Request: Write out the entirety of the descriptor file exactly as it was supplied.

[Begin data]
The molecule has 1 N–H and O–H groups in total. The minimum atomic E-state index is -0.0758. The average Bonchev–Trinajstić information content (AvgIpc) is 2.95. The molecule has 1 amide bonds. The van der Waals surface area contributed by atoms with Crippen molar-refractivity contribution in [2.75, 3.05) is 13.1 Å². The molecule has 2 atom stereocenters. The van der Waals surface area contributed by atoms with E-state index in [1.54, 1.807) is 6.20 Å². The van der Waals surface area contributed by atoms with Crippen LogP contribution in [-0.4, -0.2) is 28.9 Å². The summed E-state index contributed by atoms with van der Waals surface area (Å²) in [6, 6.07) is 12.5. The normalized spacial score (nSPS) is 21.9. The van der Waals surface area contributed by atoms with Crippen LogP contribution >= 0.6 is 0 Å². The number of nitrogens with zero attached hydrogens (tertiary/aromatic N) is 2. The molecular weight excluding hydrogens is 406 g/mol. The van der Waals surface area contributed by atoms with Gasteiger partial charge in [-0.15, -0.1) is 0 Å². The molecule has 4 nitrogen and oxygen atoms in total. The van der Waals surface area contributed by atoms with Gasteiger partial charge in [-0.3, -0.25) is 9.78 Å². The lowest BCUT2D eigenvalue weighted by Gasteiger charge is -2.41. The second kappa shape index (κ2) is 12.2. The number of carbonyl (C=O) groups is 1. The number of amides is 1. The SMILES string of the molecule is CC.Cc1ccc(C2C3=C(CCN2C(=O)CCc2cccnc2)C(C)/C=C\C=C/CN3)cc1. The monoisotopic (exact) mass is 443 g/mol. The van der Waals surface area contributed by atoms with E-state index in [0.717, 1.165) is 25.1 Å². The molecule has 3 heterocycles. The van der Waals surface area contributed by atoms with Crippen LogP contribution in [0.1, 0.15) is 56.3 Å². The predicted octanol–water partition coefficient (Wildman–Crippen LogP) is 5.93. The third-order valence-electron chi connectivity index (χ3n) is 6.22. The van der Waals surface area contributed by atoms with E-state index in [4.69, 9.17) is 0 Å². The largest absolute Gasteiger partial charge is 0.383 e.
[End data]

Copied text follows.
The molecule has 1 N–H and O–H groups in total. The minimum atomic E-state index is -0.0758. The average Bonchev–Trinajstić information content (AvgIpc) is 2.95. The molecule has 1 amide bonds. The van der Waals surface area contributed by atoms with Crippen molar-refractivity contribution in [2.75, 3.05) is 13.1 Å². The molecule has 2 atom stereocenters. The van der Waals surface area contributed by atoms with E-state index in [1.54, 1.807) is 6.20 Å². The van der Waals surface area contributed by atoms with Crippen LogP contribution in [-0.4, -0.2) is 28.9 Å². The summed E-state index contributed by atoms with van der Waals surface area (Å²) in [6, 6.07) is 12.5. The normalized spacial score (nSPS) is 21.9. The van der Waals surface area contributed by atoms with Crippen LogP contribution >= 0.6 is 0 Å². The number of nitrogens with zero attached hydrogens (tertiary/aromatic N) is 2. The molecular weight excluding hydrogens is 406 g/mol. The van der Waals surface area contributed by atoms with Gasteiger partial charge in [-0.15, -0.1) is 0 Å². The molecule has 4 nitrogen and oxygen atoms in total. The van der Waals surface area contributed by atoms with Gasteiger partial charge in [-0.3, -0.25) is 9.78 Å². The lowest BCUT2D eigenvalue weighted by Gasteiger charge is -2.41. The second kappa shape index (κ2) is 12.2. The number of carbonyl (C=O) groups is 1. The number of amides is 1. The SMILES string of the molecule is CC.Cc1ccc(C2C3=C(CCN2C(=O)CCc2cccnc2)C(C)/C=C\C=C/CN3)cc1. The monoisotopic (exact) mass is 443 g/mol. The van der Waals surface area contributed by atoms with E-state index in [0.717, 1.165) is 25.1 Å². The molecule has 3 heterocycles. The van der Waals surface area contributed by atoms with Crippen LogP contribution in [0.1, 0.15) is 56.3 Å². The predicted octanol–water partition coefficient (Wildman–Crippen LogP) is 5.93. The third-order valence-electron chi connectivity index (χ3n) is 6.22. The van der Waals surface area contributed by atoms with E-state index in [4.69, 9.17) is 0 Å². The largest absolute Gasteiger partial charge is 0.383 e.